Only YOU Can Prevent Global Warming
Shut off a light, avert global warming—seem too simple? Yet Vanderbilt’s Climate Change Research Network (CCRN) says revised individual behavior can do just that.
The interdisciplinary network integrates faculty and student researchers in natural sciences, social and behavioral sciences, engineering, and law and policy with the goal of uncovering a grass-roots solution to climate change. Members are conducting theoretical and applied research on one of the most important and most widely overlooked sources of greenhouse gases: individual and household behavior.
The 20-plus member network includes, among others, Brooke Ackerly, associate professor, political science; Florence N. Faucher-King, associate professor, European studies and political science; Ford Ebner, professor, psychology; Jonathan Gilligan, senior lecturer, earth and environmental sciences, who also serves as CCRN associate director for research; and Michael Vandenbergh, professor of law and CCRN director. These group members recently discussed climate change, the media, and the role individuals play in averting this crisis.
What is the biggest obstacle to stopping global warming?
VANDENBERGH: Two things. First is the belief that there is uncertainty about some aspects of the science, so we should not act. The second is the belief that acting requires increasing the role of government in ways that are worse than the harms of climate change.
GILLIGAN: Erosion of trust. People can’t achieve political consensus on what to do because they don’t trust those who disagree with them. They dig in their heels, demonize opponents and produce gridlock.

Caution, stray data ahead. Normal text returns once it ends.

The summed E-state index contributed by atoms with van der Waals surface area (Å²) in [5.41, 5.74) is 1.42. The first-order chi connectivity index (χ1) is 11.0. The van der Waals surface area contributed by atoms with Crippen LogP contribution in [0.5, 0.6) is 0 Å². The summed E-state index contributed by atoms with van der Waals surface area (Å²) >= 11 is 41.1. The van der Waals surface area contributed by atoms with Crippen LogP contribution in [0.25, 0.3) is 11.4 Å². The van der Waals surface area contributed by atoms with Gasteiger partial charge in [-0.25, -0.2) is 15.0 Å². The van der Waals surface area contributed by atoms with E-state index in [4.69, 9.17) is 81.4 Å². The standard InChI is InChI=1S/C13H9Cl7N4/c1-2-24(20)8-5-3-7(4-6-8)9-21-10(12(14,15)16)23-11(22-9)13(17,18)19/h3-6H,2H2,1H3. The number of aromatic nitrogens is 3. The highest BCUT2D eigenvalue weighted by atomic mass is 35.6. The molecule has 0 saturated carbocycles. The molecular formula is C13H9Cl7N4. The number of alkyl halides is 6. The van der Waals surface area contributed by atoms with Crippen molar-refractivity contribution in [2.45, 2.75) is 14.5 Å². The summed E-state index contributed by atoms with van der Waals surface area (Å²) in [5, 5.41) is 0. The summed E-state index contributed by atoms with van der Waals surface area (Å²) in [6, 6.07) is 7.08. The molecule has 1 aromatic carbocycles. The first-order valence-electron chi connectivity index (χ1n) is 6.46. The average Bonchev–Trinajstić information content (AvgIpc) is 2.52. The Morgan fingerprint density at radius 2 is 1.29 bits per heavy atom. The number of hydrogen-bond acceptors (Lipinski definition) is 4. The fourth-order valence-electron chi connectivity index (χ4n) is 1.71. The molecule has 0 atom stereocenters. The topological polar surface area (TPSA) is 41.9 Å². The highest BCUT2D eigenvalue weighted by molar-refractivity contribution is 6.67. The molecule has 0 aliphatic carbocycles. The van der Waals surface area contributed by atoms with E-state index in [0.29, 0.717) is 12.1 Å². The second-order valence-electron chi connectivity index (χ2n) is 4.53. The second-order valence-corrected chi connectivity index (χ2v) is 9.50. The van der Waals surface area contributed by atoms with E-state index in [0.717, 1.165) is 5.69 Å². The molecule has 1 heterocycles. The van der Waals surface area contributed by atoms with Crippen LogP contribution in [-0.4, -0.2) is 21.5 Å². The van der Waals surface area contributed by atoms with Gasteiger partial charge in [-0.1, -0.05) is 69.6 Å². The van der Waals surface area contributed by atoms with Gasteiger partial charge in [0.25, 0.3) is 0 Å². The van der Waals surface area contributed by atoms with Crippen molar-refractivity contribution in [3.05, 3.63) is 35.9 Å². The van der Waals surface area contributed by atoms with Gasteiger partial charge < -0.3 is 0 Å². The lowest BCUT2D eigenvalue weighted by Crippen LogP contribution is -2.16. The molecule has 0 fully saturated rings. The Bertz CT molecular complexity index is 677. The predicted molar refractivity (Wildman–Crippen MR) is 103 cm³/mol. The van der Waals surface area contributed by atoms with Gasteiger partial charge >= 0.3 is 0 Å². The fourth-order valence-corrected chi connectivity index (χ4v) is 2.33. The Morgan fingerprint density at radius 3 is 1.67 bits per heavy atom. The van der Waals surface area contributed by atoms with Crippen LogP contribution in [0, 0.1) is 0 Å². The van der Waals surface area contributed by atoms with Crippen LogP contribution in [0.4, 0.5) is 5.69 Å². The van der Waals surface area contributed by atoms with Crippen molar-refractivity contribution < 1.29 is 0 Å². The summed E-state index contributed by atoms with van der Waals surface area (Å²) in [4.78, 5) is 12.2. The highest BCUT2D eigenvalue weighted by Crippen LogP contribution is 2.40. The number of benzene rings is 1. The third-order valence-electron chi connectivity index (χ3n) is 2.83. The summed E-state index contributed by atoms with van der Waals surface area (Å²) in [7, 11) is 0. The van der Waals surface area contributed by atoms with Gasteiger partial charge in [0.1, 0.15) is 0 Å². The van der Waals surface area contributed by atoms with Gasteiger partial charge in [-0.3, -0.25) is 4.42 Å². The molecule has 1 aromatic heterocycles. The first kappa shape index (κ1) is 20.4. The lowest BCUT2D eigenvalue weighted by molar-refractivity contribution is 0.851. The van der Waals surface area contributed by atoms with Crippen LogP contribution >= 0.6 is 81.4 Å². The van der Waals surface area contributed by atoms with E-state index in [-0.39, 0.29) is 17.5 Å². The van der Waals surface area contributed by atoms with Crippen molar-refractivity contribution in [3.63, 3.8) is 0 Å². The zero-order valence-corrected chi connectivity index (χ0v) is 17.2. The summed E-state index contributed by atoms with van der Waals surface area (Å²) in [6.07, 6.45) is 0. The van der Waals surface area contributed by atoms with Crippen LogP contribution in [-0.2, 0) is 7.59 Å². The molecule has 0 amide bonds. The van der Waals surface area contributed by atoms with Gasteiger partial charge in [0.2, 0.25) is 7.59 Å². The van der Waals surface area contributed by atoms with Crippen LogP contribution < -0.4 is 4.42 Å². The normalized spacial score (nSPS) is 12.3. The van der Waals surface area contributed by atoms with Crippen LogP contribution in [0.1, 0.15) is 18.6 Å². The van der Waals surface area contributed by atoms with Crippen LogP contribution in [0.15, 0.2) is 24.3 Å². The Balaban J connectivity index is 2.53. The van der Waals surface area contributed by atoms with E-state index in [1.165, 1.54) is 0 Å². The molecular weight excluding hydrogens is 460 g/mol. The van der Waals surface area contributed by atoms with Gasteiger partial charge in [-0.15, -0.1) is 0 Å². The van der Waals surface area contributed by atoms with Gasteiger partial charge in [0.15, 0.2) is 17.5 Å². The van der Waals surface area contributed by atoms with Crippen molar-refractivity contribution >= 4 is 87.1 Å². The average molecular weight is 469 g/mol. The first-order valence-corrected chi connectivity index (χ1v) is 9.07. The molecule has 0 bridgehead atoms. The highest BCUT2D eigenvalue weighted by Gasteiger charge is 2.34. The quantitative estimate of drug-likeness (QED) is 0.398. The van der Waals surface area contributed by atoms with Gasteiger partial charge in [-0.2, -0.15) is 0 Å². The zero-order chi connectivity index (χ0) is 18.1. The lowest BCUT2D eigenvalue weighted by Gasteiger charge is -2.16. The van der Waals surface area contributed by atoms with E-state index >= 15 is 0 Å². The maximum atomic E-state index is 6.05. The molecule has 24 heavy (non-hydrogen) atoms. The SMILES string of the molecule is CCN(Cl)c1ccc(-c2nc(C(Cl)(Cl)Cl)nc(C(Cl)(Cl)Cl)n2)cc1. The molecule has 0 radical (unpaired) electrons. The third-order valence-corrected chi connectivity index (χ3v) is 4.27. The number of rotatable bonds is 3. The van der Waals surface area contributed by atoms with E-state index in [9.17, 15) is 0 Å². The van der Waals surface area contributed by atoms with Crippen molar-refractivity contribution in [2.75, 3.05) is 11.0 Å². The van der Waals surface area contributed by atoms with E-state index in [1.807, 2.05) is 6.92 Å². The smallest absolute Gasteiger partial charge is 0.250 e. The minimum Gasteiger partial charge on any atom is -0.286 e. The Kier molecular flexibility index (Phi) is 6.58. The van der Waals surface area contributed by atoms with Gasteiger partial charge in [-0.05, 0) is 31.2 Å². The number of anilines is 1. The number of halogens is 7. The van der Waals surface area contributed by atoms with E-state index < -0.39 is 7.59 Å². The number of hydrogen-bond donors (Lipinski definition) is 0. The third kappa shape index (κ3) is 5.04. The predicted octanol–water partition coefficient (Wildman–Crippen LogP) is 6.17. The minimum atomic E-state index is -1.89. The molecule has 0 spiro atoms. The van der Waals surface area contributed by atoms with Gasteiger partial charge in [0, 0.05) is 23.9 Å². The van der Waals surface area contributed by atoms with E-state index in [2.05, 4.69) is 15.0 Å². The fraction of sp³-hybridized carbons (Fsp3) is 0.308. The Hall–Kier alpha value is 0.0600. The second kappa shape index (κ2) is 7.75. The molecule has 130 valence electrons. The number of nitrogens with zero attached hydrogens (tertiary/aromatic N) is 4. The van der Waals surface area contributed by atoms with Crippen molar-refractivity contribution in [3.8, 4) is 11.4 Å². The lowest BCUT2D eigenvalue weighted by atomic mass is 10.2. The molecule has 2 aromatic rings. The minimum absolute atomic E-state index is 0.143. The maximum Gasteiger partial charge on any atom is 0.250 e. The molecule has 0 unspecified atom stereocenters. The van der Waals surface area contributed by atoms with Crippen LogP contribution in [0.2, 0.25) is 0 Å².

EBNER: If people accepted the premise of global warming, they would change their everyday lives to produce a sustainable level of resource use. More importantly, they wouldn’t vote for anyone who didn’t espouse environmental sustainability as a high priority national goal.
Is the media’s reporting on climate change accurate?
ACKERLY: Global warming is a much more urgent issue than portrayed in the media. If we fail to address the climate crisis in the near term, I expect our grandchildren will wonder why we didn’t use our resources and resourcefulness to address this crisis before it became irreversible.
GILLIGAN: Yes and no. Where the media often gets it wrong is the timing. The truly catastrophic consequences are unlikely to occur in the next 50 years. For instance, the media doesn’t explain that even in the worst-case scenario, the predicted 80-plus feet rise in sea levels won’t occur for 300 years or more.
FAUCHER-KING: Fake science has been given equal attention and the discussion of scientific facts increasingly politicized. The media remain far too shy [about reporting on the threat of global warming] because they’re too dependent on advertising income from companies that benefit from energy consumption.
“As long as water comes out of the faucet and the lights switch on, global warming remains too gradual to generate a sense of urgency.”
~ Ford Ebner
What do you say to those who insist climate change isn’t occurring or that it’s part of a natural weather cycle?
EBNER: I point to the fact that no one disputes the fact that the current atmospheric carbon dioxide levels of approximately 380 parts per million are far above the average measured from ice samples over the last 600,000 years. This includes the ups and downs of at least five ice ages. Yet current greenhouse gas levels are far above any prior level, and predicted to go higher. Even so, as long as water comes out of the faucet and the lights switch on, global warming remains too gradual to generate a sense of urgency about a warming planet in most people.